Geography

Regions

The whole system may be divided into three great sections:[16]

The Adirondack Mountains in New York are sometimes considered part of the Appalachian chain but, geologically speaking, are a southern extension of the Laurentian Mountains of Canada.[8][9][10]

WV plateau
Shaded relief map of the Cumberland Plateau and Ridge-and-Valley Appalachians on the VirginiaWest Virginia border

In addition to the true folded mountains, known as the ridge and valley province, the area of dissected plateau to the north and west of the mountains is usually grouped with the Appalachians. This includes the Catskill Mountains of southeastern New York, the Poconos in Pennsylvania, and the Allegheny Plateau of southwestern New York, western Pennsylvania, eastern Ohio and northern West Virginia. This same plateau is known as the Cumberland Plateau in southern West Virginia, eastern Kentucky, western Virginia, eastern Tennessee, and northern Alabama.

The dissected plateau area, while not actually made up of geological mountains, is popularly called "mountains," especially in eastern Kentucky and West Virginia, and while the ridges are not high, the terrain is extremely rugged. In Ohio and New York, some of the plateau has been glaciated, which has rounded off the sharp ridges and filled the valleys to some extent. The glaciated regions are usually referred to as hill country rather than mountains.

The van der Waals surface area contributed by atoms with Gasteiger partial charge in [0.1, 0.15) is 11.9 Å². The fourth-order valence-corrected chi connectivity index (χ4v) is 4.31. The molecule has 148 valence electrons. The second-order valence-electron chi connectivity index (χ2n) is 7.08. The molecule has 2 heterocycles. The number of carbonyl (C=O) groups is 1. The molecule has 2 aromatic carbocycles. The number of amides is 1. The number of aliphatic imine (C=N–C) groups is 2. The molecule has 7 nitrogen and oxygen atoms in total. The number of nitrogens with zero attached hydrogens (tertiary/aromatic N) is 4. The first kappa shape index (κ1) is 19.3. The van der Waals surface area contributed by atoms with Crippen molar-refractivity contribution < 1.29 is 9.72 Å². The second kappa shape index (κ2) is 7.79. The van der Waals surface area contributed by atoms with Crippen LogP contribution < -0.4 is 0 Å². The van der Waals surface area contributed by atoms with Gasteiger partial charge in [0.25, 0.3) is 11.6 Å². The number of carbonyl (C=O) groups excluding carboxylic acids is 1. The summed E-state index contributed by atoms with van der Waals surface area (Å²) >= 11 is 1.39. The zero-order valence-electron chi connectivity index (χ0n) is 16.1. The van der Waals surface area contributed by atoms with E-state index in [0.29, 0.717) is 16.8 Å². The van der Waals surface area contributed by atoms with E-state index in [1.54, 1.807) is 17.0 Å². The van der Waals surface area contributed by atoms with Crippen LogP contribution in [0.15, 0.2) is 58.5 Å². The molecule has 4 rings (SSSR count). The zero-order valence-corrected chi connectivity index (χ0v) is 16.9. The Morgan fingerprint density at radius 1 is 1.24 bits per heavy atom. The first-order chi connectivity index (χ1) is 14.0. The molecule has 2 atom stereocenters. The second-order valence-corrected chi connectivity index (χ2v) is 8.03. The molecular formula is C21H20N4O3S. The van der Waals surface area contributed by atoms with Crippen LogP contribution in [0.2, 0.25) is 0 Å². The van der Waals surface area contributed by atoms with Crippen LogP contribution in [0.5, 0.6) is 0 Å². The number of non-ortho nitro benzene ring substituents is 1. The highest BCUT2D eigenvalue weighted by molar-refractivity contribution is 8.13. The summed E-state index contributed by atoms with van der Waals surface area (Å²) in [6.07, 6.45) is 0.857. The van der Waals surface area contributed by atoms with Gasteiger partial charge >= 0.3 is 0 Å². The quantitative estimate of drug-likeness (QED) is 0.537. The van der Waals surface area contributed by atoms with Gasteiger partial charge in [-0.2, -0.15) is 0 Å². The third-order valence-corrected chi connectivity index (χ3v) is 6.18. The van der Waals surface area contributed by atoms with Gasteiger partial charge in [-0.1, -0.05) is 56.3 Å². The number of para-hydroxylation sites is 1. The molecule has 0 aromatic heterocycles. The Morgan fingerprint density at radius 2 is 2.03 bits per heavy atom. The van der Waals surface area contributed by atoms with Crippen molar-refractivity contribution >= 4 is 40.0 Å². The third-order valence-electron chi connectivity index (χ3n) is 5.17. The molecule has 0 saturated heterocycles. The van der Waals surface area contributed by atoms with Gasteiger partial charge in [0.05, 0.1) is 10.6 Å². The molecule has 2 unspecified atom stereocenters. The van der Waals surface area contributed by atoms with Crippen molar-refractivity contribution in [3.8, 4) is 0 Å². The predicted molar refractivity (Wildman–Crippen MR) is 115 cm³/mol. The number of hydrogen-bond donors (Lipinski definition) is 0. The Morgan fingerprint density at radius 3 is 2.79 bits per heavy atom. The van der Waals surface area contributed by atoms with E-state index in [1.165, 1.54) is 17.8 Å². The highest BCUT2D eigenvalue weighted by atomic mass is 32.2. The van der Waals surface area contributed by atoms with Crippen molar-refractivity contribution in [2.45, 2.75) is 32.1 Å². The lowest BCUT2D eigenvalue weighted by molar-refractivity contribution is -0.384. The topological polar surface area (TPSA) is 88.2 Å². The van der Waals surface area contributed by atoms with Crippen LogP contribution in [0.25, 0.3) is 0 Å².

The Appalachian region is generally considered the geographical divide between the eastern seaboard of the United States and the Midwest region of the country. The Eastern Continental Divide follows the Appalachian Mountains from Pennsylvania to Georgia.

The Appalachian Trail is a 2,175-mile (3,500 km) hiking trail that runs all the way from Mount Katahdin in Maine to Springer Mountain in Georgia, passing over or past a large part of the Appalachian system. The International Appalachian Trail is an extension of this hiking trail into the Canadian portion of the Appalachian range in New Brunswick and Quebec.

Chief summits

The Appalachian belt includes, with the ranges enumerated above, the plateaus sloping southward to the Atlantic Ocean in New England, and south-eastward to the border of the coastal plain through the central and southern Atlantic states; and on the north-west, the Allegheny and Cumberland plateaus declining toward the Great Lakes and the interior plains. A remarkable feature of the belt is the longitudinal chain of broad valleys, including The Great Appalachian Valley, which in the southerly sections divides the mountain system into two unequal portions, but in the northernmost lies west of all the ranges possessing typical Appalachian features, and separates them from the Adirondack group. The mountain system has no axis of dominating altitudes, but in every portion, the summits rise to rather uniform heights, and, especially in the central section, the various ridges and intermontane valleys have the same trend as the system itself. None of the summits reaches the region of perpetual snow.[16]